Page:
Would you feel well-off if you earned £70,000 a year?

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There has been a debate rumbling across the UK which has been eclipsed by Trumps, well trumping, not knowing if Theresa May or May not and £200,000 a year Corbyn’s call for a flat cap and braces rein on top earners.

The question is simple and apparently quite inflammatory … if you have a joint income of £70,000 a year in the UK are you actually well-off?

Well, some say we are while others bleat that we’re not, so CWF has taken a look at what earning almost £1,400 a week really means.

So, here we go …with £70,000 a two parent family would have after-tax income of   £53,900 and this is higher than 76 per cent of the population.  But it depends where you live – while £70,000   would probably make you feel fairly well off, say in Sunderland, it is unlikely to make you feel good in London.

Shockingly, the lowest fifth of households has original income of £7,153, the next has £13,877, the middle fifth has £26,983, the fourth £43,261 and the top fifth £84,747. The median for the whole of the UK was £35,204.

And while Corbyn quite rightly worries his little head about financial equality in the UK our disposable incomes are the most equal they have been since 1986. 

Median disposable income for the poorest fifth of households at £12,459 was up 5.1 per cent, or £700, last year, while for the richest fifth it rose by 1.9 per cent, or £1,000, to £62,373.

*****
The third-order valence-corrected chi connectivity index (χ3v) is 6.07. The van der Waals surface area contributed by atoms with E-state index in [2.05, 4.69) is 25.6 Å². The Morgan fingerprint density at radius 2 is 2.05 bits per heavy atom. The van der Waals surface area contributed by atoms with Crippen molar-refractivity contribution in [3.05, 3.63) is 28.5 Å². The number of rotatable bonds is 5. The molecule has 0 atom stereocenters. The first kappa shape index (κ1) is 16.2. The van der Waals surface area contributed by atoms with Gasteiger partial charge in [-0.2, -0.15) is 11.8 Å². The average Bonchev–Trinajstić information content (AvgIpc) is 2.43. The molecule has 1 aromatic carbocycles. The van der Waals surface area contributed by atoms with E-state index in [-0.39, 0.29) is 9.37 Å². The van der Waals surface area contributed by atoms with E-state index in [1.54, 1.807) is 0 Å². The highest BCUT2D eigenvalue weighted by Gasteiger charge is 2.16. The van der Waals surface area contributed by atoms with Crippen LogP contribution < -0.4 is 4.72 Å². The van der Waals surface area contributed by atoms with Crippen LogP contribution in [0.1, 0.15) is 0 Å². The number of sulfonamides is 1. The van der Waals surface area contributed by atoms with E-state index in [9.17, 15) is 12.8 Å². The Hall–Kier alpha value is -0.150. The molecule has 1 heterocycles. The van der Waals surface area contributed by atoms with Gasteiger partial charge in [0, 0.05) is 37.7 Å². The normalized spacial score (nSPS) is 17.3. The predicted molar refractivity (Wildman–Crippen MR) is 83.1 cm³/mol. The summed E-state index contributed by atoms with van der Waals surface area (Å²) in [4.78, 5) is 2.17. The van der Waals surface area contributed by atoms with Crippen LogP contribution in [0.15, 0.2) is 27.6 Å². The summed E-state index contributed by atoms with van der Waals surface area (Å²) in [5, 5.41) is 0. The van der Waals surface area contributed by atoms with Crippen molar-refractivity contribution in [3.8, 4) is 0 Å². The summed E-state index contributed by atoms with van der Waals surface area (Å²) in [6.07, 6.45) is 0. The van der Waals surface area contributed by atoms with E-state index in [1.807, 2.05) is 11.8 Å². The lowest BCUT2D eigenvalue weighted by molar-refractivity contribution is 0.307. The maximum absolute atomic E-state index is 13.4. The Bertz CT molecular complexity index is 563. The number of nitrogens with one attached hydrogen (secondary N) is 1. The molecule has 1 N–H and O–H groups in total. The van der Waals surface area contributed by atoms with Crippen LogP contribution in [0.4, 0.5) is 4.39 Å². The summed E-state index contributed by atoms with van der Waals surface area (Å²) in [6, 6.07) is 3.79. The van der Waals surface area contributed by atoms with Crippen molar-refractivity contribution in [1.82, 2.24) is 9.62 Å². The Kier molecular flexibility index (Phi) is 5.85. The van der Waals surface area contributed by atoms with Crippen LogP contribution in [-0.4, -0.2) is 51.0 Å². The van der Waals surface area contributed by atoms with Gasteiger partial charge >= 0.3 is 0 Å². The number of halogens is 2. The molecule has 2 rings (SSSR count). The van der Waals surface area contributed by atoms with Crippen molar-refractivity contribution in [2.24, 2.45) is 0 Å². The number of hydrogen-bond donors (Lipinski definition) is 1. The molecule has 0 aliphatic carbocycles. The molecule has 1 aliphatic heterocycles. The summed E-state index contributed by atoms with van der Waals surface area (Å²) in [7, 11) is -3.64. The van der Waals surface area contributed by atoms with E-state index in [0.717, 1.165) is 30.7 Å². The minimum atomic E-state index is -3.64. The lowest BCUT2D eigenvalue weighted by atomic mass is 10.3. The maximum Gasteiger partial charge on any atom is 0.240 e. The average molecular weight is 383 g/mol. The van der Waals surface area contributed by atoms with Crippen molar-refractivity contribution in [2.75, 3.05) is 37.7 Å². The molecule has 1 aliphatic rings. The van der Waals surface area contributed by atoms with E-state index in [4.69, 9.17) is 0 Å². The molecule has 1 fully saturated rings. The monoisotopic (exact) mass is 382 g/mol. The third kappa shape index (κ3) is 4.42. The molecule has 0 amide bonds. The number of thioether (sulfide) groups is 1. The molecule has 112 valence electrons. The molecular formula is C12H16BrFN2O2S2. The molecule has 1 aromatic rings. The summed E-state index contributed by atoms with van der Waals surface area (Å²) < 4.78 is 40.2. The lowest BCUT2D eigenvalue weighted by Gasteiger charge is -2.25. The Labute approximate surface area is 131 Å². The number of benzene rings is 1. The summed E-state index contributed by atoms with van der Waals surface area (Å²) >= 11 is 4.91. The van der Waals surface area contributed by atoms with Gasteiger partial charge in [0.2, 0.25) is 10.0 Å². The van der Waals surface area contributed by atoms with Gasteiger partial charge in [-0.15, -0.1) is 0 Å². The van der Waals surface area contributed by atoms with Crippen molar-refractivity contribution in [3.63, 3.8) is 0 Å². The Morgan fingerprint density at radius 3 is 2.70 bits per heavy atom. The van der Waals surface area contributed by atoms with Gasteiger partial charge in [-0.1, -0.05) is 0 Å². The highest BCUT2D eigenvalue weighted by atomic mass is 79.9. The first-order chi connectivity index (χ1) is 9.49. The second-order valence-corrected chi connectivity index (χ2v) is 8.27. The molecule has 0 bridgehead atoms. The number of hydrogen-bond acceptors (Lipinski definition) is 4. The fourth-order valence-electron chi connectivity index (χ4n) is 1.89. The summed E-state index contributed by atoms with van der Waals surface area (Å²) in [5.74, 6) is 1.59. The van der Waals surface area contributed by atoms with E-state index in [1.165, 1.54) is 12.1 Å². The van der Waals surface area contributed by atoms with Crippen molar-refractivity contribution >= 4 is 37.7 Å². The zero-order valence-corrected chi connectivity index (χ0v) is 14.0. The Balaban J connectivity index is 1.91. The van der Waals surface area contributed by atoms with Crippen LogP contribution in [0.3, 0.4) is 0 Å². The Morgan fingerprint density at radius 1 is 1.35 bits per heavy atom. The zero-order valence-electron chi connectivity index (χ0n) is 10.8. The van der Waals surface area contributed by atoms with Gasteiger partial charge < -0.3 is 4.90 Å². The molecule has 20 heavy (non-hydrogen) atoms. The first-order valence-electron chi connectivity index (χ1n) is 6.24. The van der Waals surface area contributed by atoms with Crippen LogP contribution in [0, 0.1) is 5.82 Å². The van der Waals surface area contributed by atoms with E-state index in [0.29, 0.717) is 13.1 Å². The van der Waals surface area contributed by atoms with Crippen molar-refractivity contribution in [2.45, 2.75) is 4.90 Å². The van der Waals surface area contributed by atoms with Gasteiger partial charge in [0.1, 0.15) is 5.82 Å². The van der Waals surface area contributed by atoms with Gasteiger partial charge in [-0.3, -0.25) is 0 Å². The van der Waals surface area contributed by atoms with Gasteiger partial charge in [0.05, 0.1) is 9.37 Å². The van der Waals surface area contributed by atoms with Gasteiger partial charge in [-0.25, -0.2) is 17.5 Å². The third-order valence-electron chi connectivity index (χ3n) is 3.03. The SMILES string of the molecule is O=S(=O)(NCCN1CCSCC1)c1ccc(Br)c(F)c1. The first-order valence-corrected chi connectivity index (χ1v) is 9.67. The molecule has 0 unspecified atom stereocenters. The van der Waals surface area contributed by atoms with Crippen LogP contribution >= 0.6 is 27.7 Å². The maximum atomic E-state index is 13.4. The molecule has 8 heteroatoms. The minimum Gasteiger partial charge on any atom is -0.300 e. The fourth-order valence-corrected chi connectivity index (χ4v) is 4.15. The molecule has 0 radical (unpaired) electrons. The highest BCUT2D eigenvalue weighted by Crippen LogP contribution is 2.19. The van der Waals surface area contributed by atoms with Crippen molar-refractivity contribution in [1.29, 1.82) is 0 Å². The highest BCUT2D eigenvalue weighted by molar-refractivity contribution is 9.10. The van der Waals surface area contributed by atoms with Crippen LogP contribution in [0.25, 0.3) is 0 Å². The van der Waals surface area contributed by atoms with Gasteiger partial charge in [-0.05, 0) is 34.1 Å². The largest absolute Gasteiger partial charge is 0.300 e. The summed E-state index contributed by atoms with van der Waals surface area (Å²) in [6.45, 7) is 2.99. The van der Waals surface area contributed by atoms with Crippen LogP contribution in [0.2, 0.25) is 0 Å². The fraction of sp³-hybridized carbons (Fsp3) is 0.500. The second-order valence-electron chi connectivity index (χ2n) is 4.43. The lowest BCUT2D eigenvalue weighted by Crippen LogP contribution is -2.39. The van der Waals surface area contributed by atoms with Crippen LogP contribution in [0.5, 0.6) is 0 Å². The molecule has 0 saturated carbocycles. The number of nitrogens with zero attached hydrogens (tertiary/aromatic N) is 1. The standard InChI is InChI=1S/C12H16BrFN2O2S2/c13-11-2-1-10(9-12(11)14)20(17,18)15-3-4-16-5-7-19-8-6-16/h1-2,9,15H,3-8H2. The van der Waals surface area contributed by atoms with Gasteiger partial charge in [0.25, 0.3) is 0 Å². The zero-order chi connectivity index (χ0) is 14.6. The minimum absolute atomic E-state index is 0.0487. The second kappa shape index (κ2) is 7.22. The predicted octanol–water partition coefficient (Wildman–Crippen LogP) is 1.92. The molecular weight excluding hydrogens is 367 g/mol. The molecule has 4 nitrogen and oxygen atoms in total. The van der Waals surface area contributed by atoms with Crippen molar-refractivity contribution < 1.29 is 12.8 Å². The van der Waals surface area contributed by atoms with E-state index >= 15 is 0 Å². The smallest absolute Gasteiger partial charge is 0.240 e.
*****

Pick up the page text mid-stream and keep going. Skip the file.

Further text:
But overall wealth matters too in an asset rich country like Britain.

A recent Wealth and Assets survey shows that in 2014 the bottom half of UK households have just 9 per cent of the wealth, whereas the top 10 per cent own 45 per cent of it.

The median household wealth was £225,100, while the bottom 10 per cent of households had total wealth of £12,600 or less and the top 10 per cent had £1,048,500 or more. To make it into the 1 per cent, you need £2,872,600 of household wealth.

So, do you feel wealthy in Britain today? Tell us your views!

Consumer Watch Foundation

News that impacts on your life and a Speak Easy to get quality advice.

2 thoughts on “Would you feel well-off if you earned £70,000 a year?

  1. Interesting article about income. It would be good if a number of people, a cross-section of society preferably, took the trouble to participate in this debate. There’s a sort of archaic ‘pride’ amongst we Brits which like Faulty Towers ‘Don’t Mention the War’, comes out as ‘Don’t tell anyone what your income is! Well, here’s mine. Elderly couple, no mortgage, State Pensions plus a modest ‘work’s pension’. Total income circa £16,000. We can afford holidays in UK, an occasional night out, good food, pay all our bills including plenty of heat in the house. Don’t buy many take-away meals and, as an instance, bought a frozen turkey crown at Christmas for around a tenner, not £35. like our next door neighbour. We have savings so if big items arise there’s no problem. I worked either part time or full time through the years. In our circumstances I don’t even need to answer whether we’d feel well-off on 70,000 pounds a year. Even with a mortgage and holidays abroad, for two people that is quite well off!! Add a few children and it is still more than adequate. In London, not excessive maybe.

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